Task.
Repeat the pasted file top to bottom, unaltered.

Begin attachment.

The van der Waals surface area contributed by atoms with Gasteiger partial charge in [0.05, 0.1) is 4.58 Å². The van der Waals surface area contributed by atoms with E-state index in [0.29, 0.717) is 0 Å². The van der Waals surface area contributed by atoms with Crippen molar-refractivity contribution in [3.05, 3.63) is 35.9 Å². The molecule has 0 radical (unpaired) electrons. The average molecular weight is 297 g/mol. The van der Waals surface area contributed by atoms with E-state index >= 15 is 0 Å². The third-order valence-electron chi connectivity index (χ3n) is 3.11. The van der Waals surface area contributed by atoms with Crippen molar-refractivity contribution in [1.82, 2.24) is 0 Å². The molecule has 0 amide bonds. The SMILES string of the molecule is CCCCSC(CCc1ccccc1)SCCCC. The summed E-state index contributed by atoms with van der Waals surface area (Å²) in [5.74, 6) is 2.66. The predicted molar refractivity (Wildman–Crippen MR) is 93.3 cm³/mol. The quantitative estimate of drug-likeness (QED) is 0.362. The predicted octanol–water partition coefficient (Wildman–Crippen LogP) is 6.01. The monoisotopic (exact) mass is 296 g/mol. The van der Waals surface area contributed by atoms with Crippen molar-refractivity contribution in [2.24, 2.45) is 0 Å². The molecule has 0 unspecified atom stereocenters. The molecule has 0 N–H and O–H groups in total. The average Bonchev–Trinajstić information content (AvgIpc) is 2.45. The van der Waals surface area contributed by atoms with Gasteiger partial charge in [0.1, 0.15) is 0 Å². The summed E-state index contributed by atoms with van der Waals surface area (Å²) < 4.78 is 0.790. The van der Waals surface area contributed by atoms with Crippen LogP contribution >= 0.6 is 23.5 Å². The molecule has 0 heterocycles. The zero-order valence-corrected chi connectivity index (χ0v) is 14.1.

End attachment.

The van der Waals surface area contributed by atoms with Gasteiger partial charge in [0.05, 0.1) is 4.58 Å². The van der Waals surface area contributed by atoms with E-state index in [0.29, 0.717) is 0 Å². The van der Waals surface area contributed by atoms with Crippen molar-refractivity contribution in [3.05, 3.63) is 35.9 Å². The molecule has 0 radical (unpaired) electrons. The average molecular weight is 297 g/mol. The van der Waals surface area contributed by atoms with E-state index >= 15 is 0 Å². The third-order valence-electron chi connectivity index (χ3n) is 3.11. The van der Waals surface area contributed by atoms with Crippen molar-refractivity contribution in [1.82, 2.24) is 0 Å². The molecule has 0 amide bonds. The SMILES string of the molecule is CCCCSC(CCc1ccccc1)SCCCC. The summed E-state index contributed by atoms with van der Waals surface area (Å²) in [5.74, 6) is 2.66. The predicted molar refractivity (Wildman–Crippen MR) is 93.3 cm³/mol. The quantitative estimate of drug-likeness (QED) is 0.362. The predicted octanol–water partition coefficient (Wildman–Crippen LogP) is 6.01. The monoisotopic (exact) mass is 296 g/mol. The van der Waals surface area contributed by atoms with Crippen molar-refractivity contribution in [2.24, 2.45) is 0 Å². The molecule has 0 unspecified atom stereocenters. The molecule has 0 N–H and O–H groups in total. The average Bonchev–Trinajstić information content (AvgIpc) is 2.45. The van der Waals surface area contributed by atoms with Gasteiger partial charge in [0.1, 0.15) is 0 Å². The summed E-state index contributed by atoms with van der Waals surface area (Å²) < 4.78 is 0.790. The van der Waals surface area contributed by atoms with Crippen LogP contribution >= 0.6 is 23.5 Å². The molecule has 0 heterocycles. The zero-order valence-corrected chi connectivity index (χ0v) is 14.1.